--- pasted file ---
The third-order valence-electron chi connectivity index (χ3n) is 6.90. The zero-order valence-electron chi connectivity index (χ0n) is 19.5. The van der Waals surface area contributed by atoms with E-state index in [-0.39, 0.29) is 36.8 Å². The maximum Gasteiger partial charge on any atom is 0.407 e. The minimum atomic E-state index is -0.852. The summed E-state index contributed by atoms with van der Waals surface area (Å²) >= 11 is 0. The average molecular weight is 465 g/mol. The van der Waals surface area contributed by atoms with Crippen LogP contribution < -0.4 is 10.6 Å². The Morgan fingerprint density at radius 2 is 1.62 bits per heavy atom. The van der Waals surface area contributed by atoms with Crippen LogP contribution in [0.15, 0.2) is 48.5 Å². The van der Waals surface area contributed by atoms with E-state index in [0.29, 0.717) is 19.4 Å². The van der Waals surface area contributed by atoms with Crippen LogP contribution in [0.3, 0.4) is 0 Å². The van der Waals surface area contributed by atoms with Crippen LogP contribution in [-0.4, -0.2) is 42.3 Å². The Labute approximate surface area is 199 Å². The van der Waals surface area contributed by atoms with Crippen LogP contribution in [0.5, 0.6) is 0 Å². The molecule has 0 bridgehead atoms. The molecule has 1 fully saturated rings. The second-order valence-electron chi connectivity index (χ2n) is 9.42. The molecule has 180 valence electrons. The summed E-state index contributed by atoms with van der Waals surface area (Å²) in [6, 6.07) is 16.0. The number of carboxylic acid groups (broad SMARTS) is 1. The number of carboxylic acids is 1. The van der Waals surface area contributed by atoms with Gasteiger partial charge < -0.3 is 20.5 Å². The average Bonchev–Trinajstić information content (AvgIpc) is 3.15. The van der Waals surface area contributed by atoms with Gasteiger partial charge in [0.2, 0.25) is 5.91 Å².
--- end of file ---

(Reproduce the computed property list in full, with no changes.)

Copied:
The third-order valence-electron chi connectivity index (χ3n) is 6.90. The zero-order valence-electron chi connectivity index (χ0n) is 19.5. The van der Waals surface area contributed by atoms with E-state index in [-0.39, 0.29) is 36.8 Å². The maximum Gasteiger partial charge on any atom is 0.407 e. The minimum atomic E-state index is -0.852. The summed E-state index contributed by atoms with van der Waals surface area (Å²) >= 11 is 0. The average molecular weight is 465 g/mol. The van der Waals surface area contributed by atoms with Crippen LogP contribution < -0.4 is 10.6 Å². The Morgan fingerprint density at radius 2 is 1.62 bits per heavy atom. The van der Waals surface area contributed by atoms with Crippen LogP contribution in [0.15, 0.2) is 48.5 Å². The van der Waals surface area contributed by atoms with E-state index in [0.29, 0.717) is 19.4 Å². The van der Waals surface area contributed by atoms with Crippen LogP contribution in [0.3, 0.4) is 0 Å². The van der Waals surface area contributed by atoms with Crippen LogP contribution in [-0.4, -0.2) is 42.3 Å². The Labute approximate surface area is 199 Å². The van der Waals surface area contributed by atoms with Crippen LogP contribution in [0.5, 0.6) is 0 Å². The molecule has 0 bridgehead atoms. The molecule has 1 fully saturated rings. The second-order valence-electron chi connectivity index (χ2n) is 9.42. The molecule has 180 valence electrons. The summed E-state index contributed by atoms with van der Waals surface area (Å²) in [6, 6.07) is 16.0. The number of carboxylic acid groups (broad SMARTS) is 1. The number of carboxylic acids is 1. The van der Waals surface area contributed by atoms with Gasteiger partial charge < -0.3 is 20.5 Å². The average Bonchev–Trinajstić information content (AvgIpc) is 3.15. The van der Waals surface area contributed by atoms with Gasteiger partial charge in [0.2, 0.25) is 5.91 Å².